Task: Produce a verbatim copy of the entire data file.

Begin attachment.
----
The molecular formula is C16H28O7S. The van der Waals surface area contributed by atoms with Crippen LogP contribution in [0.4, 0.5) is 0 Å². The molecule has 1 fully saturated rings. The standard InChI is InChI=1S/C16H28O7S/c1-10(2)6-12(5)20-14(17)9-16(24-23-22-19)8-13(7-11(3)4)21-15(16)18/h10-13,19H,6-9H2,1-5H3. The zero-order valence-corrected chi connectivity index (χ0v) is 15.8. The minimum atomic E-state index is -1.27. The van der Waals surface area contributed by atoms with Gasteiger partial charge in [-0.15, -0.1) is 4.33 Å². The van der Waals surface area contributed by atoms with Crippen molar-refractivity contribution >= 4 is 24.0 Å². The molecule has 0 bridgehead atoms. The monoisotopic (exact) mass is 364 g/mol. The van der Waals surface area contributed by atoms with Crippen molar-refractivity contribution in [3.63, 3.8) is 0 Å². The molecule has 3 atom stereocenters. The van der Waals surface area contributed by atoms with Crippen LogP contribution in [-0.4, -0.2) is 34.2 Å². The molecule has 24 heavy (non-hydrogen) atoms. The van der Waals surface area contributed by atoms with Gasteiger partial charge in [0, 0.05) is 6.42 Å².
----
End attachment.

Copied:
The molecular formula is C16H28O7S. The van der Waals surface area contributed by atoms with Crippen LogP contribution in [0.4, 0.5) is 0 Å². The molecule has 1 fully saturated rings. The standard InChI is InChI=1S/C16H28O7S/c1-10(2)6-12(5)20-14(17)9-16(24-23-22-19)8-13(7-11(3)4)21-15(16)18/h10-13,19H,6-9H2,1-5H3. The zero-order valence-corrected chi connectivity index (χ0v) is 15.8. The minimum atomic E-state index is -1.27. The van der Waals surface area contributed by atoms with Gasteiger partial charge in [-0.15, -0.1) is 4.33 Å². The van der Waals surface area contributed by atoms with Crippen molar-refractivity contribution >= 4 is 24.0 Å². The molecule has 0 bridgehead atoms. The monoisotopic (exact) mass is 364 g/mol. The van der Waals surface area contributed by atoms with Crippen molar-refractivity contribution in [3.63, 3.8) is 0 Å². The molecule has 3 atom stereocenters. The van der Waals surface area contributed by atoms with Crippen LogP contribution in [-0.4, -0.2) is 34.2 Å². The molecule has 24 heavy (non-hydrogen) atoms. The van der Waals surface area contributed by atoms with Gasteiger partial charge in [0, 0.05) is 6.42 Å².